• Consider talking with a credit counselor: If discipline just isn’t your strong suit, a credit counselor may be able to help you create a budget you can live with, and give you some tips for sticking to it. You can usually find reputable credit counseling services through credit unions, universities, financial institutions, and consumer protection agencies. Look for one that’s accredited by either the National Foundation for Credit Counseling or the Financial Counseling Association of America
  • Always pay your bills first, even if they aren’t due yet: If your bills are paid right away, you’re less likely to have the money to overspend, which will enable you to get back on your feet financially. One trick is to divide your must-pay bills by the number of paychecks you receive each month. Even if they’re not technically due yet, service them first so you can only spend what’s left over on nonnecessities.
  • Consider reaching out to the companies and lenders you owe: Sometimes, asking for help is worth it. Many companies and lenders are willing to work with you while you get on your feet again, particularly during times of national crisis, as they may have implemented special payment flexibilities for those experiencing hardship.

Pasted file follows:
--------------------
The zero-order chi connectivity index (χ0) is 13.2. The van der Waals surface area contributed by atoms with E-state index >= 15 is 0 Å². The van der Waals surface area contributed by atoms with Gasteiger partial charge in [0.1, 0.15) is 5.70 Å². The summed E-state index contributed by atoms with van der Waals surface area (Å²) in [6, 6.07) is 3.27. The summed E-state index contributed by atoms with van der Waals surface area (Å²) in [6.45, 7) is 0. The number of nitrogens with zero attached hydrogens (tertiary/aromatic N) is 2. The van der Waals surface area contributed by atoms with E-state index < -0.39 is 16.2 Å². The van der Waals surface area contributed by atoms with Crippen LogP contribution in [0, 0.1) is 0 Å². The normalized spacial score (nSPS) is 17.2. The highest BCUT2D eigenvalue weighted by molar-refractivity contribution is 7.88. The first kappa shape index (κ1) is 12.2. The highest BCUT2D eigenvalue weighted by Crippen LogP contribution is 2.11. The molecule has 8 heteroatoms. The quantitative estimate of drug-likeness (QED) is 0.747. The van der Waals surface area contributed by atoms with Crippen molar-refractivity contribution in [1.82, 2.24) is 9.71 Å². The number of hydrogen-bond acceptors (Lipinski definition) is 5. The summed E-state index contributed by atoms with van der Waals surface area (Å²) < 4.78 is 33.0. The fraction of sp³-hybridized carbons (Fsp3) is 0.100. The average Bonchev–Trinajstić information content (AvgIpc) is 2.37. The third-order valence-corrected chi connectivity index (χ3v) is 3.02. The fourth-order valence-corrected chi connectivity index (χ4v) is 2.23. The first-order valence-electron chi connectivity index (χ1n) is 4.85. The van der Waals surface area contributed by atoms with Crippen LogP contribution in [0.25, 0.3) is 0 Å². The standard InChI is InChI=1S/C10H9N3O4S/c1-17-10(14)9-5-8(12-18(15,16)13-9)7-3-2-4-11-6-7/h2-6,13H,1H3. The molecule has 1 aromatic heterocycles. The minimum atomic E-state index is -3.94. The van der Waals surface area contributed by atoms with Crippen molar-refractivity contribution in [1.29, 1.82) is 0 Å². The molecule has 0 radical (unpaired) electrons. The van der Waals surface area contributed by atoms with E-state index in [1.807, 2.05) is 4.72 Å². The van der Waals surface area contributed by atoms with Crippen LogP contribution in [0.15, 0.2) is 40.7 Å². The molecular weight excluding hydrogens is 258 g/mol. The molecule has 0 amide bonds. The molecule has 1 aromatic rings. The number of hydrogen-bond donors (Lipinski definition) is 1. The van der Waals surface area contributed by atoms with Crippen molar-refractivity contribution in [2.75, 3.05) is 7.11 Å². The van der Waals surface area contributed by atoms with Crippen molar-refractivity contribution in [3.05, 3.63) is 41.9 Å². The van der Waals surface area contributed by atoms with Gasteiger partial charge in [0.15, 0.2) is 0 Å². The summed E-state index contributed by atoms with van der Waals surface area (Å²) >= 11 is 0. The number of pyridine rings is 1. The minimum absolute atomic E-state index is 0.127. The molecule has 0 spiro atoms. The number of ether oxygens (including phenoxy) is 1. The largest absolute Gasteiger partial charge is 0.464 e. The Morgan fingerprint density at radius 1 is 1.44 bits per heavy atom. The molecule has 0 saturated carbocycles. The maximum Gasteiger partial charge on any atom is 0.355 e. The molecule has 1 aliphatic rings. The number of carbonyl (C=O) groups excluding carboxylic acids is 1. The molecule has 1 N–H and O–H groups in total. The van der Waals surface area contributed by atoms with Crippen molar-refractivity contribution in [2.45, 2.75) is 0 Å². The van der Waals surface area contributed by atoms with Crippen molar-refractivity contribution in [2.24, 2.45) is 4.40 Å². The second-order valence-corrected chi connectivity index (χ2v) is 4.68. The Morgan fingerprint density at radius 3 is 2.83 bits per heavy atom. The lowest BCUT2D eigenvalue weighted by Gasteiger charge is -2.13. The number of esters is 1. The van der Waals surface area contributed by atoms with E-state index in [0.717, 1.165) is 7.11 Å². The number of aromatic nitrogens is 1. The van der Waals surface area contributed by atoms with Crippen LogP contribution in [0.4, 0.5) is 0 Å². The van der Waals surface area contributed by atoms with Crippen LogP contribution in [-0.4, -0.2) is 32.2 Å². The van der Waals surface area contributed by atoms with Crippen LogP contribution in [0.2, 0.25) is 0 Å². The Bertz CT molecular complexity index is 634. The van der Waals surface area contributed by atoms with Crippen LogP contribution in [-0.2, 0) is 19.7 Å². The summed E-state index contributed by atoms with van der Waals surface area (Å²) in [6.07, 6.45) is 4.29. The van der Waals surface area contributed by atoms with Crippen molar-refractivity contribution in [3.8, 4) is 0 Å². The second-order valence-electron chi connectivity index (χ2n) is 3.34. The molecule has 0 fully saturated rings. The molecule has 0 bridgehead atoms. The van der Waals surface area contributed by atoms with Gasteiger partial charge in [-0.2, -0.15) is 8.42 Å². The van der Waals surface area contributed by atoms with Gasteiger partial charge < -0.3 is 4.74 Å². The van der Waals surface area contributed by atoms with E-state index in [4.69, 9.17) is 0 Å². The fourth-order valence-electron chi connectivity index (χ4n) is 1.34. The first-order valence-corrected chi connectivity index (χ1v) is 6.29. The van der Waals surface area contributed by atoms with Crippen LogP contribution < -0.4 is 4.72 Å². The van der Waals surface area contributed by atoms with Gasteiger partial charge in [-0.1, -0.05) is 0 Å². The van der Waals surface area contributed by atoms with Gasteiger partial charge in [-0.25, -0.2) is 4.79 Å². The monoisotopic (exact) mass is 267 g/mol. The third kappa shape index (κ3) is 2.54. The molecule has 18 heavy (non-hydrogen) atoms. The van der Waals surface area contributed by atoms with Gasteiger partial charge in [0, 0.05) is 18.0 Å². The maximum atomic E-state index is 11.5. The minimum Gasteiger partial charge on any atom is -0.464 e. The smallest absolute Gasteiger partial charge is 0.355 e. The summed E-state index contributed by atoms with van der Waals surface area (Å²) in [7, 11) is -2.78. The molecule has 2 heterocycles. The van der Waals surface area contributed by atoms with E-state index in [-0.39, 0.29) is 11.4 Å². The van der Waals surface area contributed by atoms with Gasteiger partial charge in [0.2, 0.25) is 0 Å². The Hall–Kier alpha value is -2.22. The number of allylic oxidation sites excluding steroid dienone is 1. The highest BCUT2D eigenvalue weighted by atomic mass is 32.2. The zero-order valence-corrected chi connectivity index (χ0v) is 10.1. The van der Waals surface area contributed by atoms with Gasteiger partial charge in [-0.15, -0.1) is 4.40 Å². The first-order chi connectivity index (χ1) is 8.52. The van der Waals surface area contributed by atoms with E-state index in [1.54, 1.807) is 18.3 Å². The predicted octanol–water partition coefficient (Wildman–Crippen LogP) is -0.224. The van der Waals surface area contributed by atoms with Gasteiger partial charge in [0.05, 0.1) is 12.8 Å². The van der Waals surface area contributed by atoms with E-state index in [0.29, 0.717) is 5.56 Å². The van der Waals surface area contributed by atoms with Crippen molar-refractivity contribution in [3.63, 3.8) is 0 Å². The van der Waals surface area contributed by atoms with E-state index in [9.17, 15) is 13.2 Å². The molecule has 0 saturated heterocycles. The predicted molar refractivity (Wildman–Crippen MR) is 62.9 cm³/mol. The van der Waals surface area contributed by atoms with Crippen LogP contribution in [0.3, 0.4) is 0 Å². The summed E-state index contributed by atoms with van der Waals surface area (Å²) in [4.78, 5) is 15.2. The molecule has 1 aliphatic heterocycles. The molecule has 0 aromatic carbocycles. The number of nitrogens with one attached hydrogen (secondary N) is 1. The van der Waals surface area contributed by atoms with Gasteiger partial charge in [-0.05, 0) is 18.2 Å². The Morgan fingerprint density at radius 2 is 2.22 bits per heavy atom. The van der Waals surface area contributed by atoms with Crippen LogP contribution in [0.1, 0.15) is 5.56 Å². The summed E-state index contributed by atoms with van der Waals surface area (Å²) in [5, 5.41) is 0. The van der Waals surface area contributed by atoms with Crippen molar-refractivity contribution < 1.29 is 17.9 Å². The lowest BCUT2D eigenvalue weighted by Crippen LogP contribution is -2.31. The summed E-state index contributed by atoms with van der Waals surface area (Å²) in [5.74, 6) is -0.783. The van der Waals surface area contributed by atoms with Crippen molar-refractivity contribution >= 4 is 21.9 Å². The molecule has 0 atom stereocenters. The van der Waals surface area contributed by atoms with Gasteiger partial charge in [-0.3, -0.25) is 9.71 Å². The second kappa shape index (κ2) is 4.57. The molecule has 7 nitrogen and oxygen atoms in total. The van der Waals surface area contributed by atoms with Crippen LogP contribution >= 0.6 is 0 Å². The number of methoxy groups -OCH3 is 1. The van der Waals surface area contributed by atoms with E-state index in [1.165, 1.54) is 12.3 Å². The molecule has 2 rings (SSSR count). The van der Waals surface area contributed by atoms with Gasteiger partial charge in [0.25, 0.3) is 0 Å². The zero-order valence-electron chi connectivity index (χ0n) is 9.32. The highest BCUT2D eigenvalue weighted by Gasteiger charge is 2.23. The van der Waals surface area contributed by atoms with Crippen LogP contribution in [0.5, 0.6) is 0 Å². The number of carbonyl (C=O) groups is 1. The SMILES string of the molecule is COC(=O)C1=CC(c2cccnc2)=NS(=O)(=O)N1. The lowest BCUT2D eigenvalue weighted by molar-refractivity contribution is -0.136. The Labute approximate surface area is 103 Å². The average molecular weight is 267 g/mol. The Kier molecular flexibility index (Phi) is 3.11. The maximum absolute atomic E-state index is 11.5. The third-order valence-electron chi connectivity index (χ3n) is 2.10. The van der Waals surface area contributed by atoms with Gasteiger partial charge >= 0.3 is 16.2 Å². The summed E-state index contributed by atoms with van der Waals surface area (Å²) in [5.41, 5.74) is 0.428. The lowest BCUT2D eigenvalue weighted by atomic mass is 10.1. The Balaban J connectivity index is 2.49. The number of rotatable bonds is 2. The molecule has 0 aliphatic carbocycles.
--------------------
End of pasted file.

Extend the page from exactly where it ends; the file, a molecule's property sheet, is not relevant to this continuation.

Was this page helpful?
The Balance uses only high-quality sources, including peer-reviewed studies, to support the facts within our articles. Read our editorial process to learn more about how we fact-check and keep our content accurate, reliable, and trustworthy.
  1. Career Builder. "Living Paycheck to Paycheck Is a Way of Life for Majority of U.S. Workers, According to New CareerBuilder Survey."

  2. Consumer Financial Protection Bureau. "Debt-to-Income Calculator," Page 2.

  3. Consumer Financial Protection Bureau. "What Is a Debt-to-Income Ratio? Why Is the 43% Debt-to-Income Ratio Important?"

  4. U.S. Government Accountability Office. "Treasury and IRS Should Document the Roles and Responsibilities for Updating Annual Withholding Tables," Page 7.

Related Articles